The views expressed are those of the author and do not necessarily reflect the views of ASPA as an organization.
By Carletta Walker
March 17, 2017
The rising crime rate in the 80s and the 90s served as an awakening to the desperate need to hire additional law enforcement officers. As a remedy, Community Oriented Policing Services (COPS) and the Violent Crimes Control Act of 1994 was birthed under former President Bill Clinton. From 1990 to 2000, agencies who served a population of 250,000 or greater increased full-time law enforcement personnel by 17 percent. Federal grant dollars enabled agencies to hire more than 100,000 Law Enforcement Officers (LEO). This bill was the government’s way of getting smart on crime; however, many of the programs the bill encompassed were authorized for only six years. Although the Violent Crime Act has been scrutinized throughout the years for various reasons, we are certainly reaping the effects of it. So where does that leave us today?
Looking for a Few Good Men and Women
Although there is not a national standard for staffing police officers per capita, both the military and law enforcement report a shortage. This shortage is due to a myriad of contributing factors such as:
- Retirement: Officers hired during the Violent Crimes Control Act have retired or are facing retirement. Many agencies are facing high attrition rates due to officers retiring one agency and transferring to a different one. Thus, the officer and his/her experience and training walks out of the door.
- Budget Restraints: The economic downturn almost 11 years ago had an adverse effect on staffing. According to COPS, approximately a third of American cities reported public safety budget cuts. These cuts also affected advancing technology and equipment. According to a survey conducted by PEW Research Center, only 69 percent of officers felt as though their department did not fully equip them to effectively do their job.
- Public Opinion: The integrity of law enforcement has taken a beating in the media that has penetrated throughout the country. Whether you are pro-law enforcement or standing on a picket line, recent shootings and protest are leaving potential applicants indecisive about diving into a law enforcement career.
- Qualified Applicants: There is not a federal requirement to become an officer; however due to the nature of the work, law enforcement officers are held to a high standard. Age requirements also vary from state to state with anywhere from 19 to 21 to apply. Because an employee can enter into policing during what’s known as the best years of one’s life, maturity and generational trends force administrators to reconsider traditional hiring standards such as:
- Physical Standards- Because obesity is a national health crisis and Americans are not as active, physical standards is another obstacle currently affecting future applicants. Many states/local municipalities are “relaxing” physical standards, in order to reach applicants who would otherwise be considered as a good hire.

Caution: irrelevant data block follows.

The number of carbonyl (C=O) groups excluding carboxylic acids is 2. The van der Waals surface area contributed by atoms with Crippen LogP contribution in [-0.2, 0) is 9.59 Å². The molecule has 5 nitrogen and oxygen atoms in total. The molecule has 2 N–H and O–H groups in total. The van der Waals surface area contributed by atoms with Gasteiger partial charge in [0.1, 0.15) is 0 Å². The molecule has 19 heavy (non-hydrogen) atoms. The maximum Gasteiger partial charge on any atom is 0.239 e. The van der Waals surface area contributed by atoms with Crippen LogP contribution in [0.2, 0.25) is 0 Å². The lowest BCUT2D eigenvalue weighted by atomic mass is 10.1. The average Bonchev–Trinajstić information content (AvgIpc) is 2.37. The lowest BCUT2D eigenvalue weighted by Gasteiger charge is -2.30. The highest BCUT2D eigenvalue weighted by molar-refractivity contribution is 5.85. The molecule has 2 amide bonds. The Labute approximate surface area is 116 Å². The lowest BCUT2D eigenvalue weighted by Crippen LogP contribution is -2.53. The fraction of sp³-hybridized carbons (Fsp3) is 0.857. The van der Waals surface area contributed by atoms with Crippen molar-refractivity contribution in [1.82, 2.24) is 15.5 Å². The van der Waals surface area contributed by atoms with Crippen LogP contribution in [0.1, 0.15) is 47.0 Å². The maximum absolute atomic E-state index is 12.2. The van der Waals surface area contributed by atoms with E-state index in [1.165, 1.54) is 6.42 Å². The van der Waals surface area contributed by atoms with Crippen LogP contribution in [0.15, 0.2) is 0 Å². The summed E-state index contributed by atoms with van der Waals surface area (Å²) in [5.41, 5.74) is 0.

- Second to health related barriers is gender. Females only represent 12 percent of law enforcement officers. This low percentile could be related to the perception of the nature of the work or because women are physically unable to meet physical hiring requirements? In either case, the hiring pool lacks an adequate male/female ratio.
- Criminal History- Most agencies require a criminal background check; however, some are more extensive than others. Some agencies are accepting applicants who have bad credit, misdemeanor arrest and some prior drug convictions. This would have been a deal breaker ten years ago.
- Recruitment: Another change since the early 90’s is the way in which agencies recruit. Typical recruiting grounds included high school career day, universities, job fairs, newspaper and radio advertisements. Nowadays, social media is the number one form of advertisement. We’ve gone beyond the days of having a monitor embedded in a table display. Tech savvy employees are posting recruiting videos via YouTube and Twitter to reach beyond the typical recruiting prospect. It is a great recruiting tool but can not stand in the absence of a physical meet and greet.
Back to the Future
Some would say we are bad off. I’m an optimist. One of the most important values an employee can bring to any organization is commitment and a wiliness to learn. Should an officer be physically fit? Absolutely. Can an agency train an officer to become physically fit? The short answer is yes. Should an officer be trustworthy and possess good character? Again, absolutely. Will misdemeanor arrest absolutely predict future behavior? No. In order to reach a diverse pool of applicants, we must open the borders of our mind to the possibilities of change.
Author: Carletta Walker is a POST Certified Officer & Academy Instructor. She has a B.S. in Criminal Justice, M.P.A. She can be reached at [email protected]
The American Society for Public Administration is the largest and most prominent professional association for public administration. It is dedicated to advancing the art, science, teaching and practice of public and non-profit administration.